A-206 Cogswell Building
Helena, MT 59620

Water Quality Control Division
4210 East 11th Ave.
Denver, CO 80220

Water Quality Division
Department of Environmental Conservation
Waterbury, VT 05671
George Sprinston
802/241-3770

Water Quality Management and Groundwater
Section
Bureau of Water Pollution Control
Salt Lake City. UT 84114

Water Resources Board
1260 Greenbrier Street
Charleston, WV 25311
                                          54

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                     APPENDIX C
WETLANDS SAMPLE SURVEY COVER LETTER AND QUESTIONNAIRE

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                   WETLANDS TECHNICAL ADVISORY COMMITTEE

                                   420 Hackberry Lane
                                       P.O. BoxO
                             Tuscaloosa. Alabama 35486-9780
                                     October 28.1993
   The  Wetlands  Technical Advisory Committee is part of the Wetlands  Conservation and
Management Initiative funded by the U.S. Environmental Protection Agency. The committee is
comprised of wetland workers from the U.S. Environmental Protection Agency, Alabama Department
of Environmental  Management, Geological Survey of  Alabama.  Auburn  University,  Marine
Environmental Sciences Consortium. U.S. Army Corps of Engineers, U.S. Fish and Wildlife Service. U.S.
Soil Conservation Service. Tennessee  Valley Authority.  Alabama Cooperative Extension  Service,
Alabama Department of Conservation and Natural Resources, Alabama Department of Economic and
Community Affairs, Alabama Department of Industrial  Relations, Alabama Forestry Commission,
Alabama Highway Department, and City of Huntsville. The purpose of the committee is to gather and
evaluate wetlands information pertinent to Alaba ma.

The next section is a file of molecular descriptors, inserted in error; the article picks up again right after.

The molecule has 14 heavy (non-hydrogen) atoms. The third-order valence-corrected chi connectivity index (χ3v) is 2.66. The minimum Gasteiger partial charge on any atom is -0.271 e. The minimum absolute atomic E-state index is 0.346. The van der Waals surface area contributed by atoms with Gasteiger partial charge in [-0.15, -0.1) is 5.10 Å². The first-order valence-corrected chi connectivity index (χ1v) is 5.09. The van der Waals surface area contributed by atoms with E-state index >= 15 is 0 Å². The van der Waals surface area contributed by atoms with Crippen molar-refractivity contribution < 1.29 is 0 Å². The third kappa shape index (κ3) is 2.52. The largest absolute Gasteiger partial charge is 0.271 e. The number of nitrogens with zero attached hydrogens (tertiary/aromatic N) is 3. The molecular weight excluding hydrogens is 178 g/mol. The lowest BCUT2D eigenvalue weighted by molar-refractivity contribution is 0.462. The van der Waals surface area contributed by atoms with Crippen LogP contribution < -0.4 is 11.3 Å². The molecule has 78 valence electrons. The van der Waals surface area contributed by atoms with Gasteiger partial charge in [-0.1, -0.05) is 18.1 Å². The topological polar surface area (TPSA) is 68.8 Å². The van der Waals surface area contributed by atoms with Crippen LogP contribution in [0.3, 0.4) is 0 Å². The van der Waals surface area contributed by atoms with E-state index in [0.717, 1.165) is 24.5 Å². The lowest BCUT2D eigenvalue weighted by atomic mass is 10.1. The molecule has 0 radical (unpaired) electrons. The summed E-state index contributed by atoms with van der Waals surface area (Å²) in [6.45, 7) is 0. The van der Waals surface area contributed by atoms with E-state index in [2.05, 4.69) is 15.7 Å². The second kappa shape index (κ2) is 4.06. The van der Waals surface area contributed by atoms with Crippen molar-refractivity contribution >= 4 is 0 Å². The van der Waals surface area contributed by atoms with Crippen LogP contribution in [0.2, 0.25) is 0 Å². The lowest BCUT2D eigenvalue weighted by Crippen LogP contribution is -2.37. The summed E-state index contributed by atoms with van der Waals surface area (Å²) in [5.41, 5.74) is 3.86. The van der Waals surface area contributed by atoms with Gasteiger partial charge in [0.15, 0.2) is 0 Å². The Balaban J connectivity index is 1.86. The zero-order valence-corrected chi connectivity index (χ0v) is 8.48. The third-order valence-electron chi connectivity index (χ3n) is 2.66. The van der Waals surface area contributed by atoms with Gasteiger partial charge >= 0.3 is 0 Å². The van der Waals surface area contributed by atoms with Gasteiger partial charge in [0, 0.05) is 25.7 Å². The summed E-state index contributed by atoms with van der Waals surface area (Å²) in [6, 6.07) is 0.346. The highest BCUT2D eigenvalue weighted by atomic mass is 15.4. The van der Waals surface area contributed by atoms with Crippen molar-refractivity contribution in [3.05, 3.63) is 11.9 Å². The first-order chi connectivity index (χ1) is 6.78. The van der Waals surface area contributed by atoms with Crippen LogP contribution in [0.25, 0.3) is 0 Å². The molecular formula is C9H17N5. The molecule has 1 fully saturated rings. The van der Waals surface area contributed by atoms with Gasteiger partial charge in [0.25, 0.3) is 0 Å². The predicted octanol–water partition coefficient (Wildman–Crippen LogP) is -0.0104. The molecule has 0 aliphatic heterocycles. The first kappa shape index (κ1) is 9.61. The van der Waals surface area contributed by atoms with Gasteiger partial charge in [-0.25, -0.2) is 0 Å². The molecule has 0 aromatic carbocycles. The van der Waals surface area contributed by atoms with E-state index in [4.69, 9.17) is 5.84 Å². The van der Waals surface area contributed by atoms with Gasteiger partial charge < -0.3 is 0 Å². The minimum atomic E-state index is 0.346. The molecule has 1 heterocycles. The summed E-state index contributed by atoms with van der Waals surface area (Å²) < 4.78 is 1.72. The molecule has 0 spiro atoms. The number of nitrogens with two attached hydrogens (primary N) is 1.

The  Wetlands Technical Advisory Committee in cooperation with the Alabama Department of
Environmental Management and the U.S. Environmental Protection Agency is conducting a survey as
a mechanism for evaluating Alabama wetlands issues. We have identified you as one of many groups
that may have an interest in wetlands issues in the State of Alabama, and you have been selected to
participate in this survey.

   Because wetlands are a truly interdisciplinary subject involving the attention of a broad range of
groups and professions, we are addressing this questionnaire to persons from many disciplines. Some
of the questions may not  apply to your group. If any question does not apply, leave it blank. If the
questionnaire does not apply to your group at all, please send it back to us with a- notation to that
effect.

   The  returned  and  completed questionnaire will form the basis for follow-up interviews. In
responding to the q uestionnaire, we request that you select one member of your group to answer the
questions and serve as a  contact. Please mail the completed questionnaire in the self-addressed,
stamped envelope to us by November 30,1993.

    Direct any questions or comments concerning this letter to  Richard F. Hulcher, Alabama
Department of Environmental Management (205/271-7782). Please feel free to send us any wetlands
information or publications you think we might find useful. Thank you very much for your time and
interest.

                                               Very truly yours.


                                               The Wetlands Technical Advisory Committee
Enclosures
                                            56

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57